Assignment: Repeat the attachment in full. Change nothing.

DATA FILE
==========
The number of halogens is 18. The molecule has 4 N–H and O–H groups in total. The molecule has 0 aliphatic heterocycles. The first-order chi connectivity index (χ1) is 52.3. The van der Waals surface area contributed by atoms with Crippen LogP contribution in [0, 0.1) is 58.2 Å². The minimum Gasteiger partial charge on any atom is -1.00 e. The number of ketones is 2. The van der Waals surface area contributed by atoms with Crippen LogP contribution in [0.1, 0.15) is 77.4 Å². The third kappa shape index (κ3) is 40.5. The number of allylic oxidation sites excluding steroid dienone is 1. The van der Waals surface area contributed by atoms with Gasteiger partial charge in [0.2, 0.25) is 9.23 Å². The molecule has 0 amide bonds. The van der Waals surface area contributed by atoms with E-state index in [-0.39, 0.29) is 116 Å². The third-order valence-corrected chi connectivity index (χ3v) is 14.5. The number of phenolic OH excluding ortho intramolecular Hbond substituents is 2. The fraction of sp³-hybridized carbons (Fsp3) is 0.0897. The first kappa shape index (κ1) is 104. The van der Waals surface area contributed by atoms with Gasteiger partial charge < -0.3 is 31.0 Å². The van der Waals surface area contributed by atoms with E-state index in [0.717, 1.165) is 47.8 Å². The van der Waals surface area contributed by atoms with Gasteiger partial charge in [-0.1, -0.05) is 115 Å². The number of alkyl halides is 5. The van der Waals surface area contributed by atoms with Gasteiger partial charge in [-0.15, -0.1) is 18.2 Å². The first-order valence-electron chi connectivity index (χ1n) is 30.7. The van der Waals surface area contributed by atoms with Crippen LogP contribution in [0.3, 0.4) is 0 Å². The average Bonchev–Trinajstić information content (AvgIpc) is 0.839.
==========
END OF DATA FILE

The number of halogens is 18. The molecule has 4 N–H and O–H groups in total. The molecule has 0 aliphatic heterocycles. The first-order chi connectivity index (χ1) is 52.3. The van der Waals surface area contributed by atoms with Crippen LogP contribution in [0, 0.1) is 58.2 Å². The minimum Gasteiger partial charge on any atom is -1.00 e. The number of ketones is 2. The van der Waals surface area contributed by atoms with Crippen LogP contribution in [0.1, 0.15) is 77.4 Å². The third kappa shape index (κ3) is 40.5. The number of allylic oxidation sites excluding steroid dienone is 1. The van der Waals surface area contributed by atoms with Gasteiger partial charge in [0.2, 0.25) is 9.23 Å². The molecule has 0 amide bonds. The van der Waals surface area contributed by atoms with E-state index in [-0.39, 0.29) is 116 Å². The third-order valence-corrected chi connectivity index (χ3v) is 14.5. The number of phenolic OH excluding ortho intramolecular Hbond substituents is 2. The fraction of sp³-hybridized carbons (Fsp3) is 0.0897. The first kappa shape index (κ1) is 104. The van der Waals surface area contributed by atoms with Gasteiger partial charge < -0.3 is 31.0 Å². The van der Waals surface area contributed by atoms with E-state index in [0.717, 1.165) is 47.8 Å². The van der Waals surface area contributed by atoms with Gasteiger partial charge in [-0.1, -0.05) is 115 Å². The number of alkyl halides is 5. The van der Waals surface area contributed by atoms with Gasteiger partial charge in [-0.15, -0.1) is 18.2 Å². The first-order valence-electron chi connectivity index (χ1n) is 30.7. The van der Waals surface area contributed by atoms with Crippen LogP contribution in [0.3, 0.4) is 0 Å². The average Bonchev–Trinajstić information content (AvgIpc) is 0.839.